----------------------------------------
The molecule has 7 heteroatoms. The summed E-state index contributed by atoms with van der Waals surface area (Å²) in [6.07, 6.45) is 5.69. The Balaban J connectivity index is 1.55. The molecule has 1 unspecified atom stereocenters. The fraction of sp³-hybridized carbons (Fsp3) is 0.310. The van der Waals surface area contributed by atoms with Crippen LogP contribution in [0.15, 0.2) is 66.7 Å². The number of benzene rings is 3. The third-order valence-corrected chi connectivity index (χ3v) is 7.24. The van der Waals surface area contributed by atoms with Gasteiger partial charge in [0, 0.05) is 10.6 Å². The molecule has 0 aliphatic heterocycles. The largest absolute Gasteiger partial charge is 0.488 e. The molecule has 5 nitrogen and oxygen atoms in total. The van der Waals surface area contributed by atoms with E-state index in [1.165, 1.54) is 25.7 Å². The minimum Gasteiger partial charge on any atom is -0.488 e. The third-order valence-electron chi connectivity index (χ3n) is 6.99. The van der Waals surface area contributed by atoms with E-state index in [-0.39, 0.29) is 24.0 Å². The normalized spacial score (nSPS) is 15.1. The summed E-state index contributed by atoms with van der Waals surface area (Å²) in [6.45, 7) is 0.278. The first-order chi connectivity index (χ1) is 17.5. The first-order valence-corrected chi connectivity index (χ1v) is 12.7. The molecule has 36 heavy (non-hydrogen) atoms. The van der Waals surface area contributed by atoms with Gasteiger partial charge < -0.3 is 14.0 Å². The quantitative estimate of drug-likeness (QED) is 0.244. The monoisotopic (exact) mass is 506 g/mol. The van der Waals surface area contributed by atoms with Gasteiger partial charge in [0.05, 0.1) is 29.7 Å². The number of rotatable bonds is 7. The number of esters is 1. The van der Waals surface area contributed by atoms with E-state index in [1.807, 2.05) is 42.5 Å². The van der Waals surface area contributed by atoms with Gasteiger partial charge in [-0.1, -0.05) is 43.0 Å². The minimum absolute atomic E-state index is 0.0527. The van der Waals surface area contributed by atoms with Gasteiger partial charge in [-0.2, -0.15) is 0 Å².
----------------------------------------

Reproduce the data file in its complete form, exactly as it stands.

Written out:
The molecule has 7 heteroatoms. The summed E-state index contributed by atoms with van der Waals surface area (Å²) in [6.07, 6.45) is 5.69. The Balaban J connectivity index is 1.55. The molecule has 1 unspecified atom stereocenters. The fraction of sp³-hybridized carbons (Fsp3) is 0.310. The van der Waals surface area contributed by atoms with Crippen LogP contribution in [0.15, 0.2) is 66.7 Å². The number of benzene rings is 3. The third-order valence-corrected chi connectivity index (χ3v) is 7.24. The van der Waals surface area contributed by atoms with Gasteiger partial charge in [0, 0.05) is 10.6 Å². The molecule has 0 aliphatic heterocycles. The largest absolute Gasteiger partial charge is 0.488 e. The molecule has 5 nitrogen and oxygen atoms in total. The van der Waals surface area contributed by atoms with E-state index in [1.165, 1.54) is 25.7 Å². The minimum Gasteiger partial charge on any atom is -0.488 e. The third-order valence-electron chi connectivity index (χ3n) is 6.99. The van der Waals surface area contributed by atoms with E-state index in [-0.39, 0.29) is 24.0 Å². The normalized spacial score (nSPS) is 15.1. The summed E-state index contributed by atoms with van der Waals surface area (Å²) in [6.45, 7) is 0.278. The first-order chi connectivity index (χ1) is 17.5. The first-order valence-corrected chi connectivity index (χ1v) is 12.7. The molecule has 36 heavy (non-hydrogen) atoms. The van der Waals surface area contributed by atoms with Gasteiger partial charge < -0.3 is 14.0 Å². The quantitative estimate of drug-likeness (QED) is 0.244. The monoisotopic (exact) mass is 506 g/mol. The van der Waals surface area contributed by atoms with Gasteiger partial charge in [0.05, 0.1) is 29.7 Å². The number of rotatable bonds is 7. The number of esters is 1. The van der Waals surface area contributed by atoms with E-state index in [1.807, 2.05) is 42.5 Å². The van der Waals surface area contributed by atoms with Gasteiger partial charge in [-0.1, -0.05) is 43.0 Å². The minimum absolute atomic E-state index is 0.0527. The van der Waals surface area contributed by atoms with Gasteiger partial charge in [-0.2, -0.15) is 0 Å².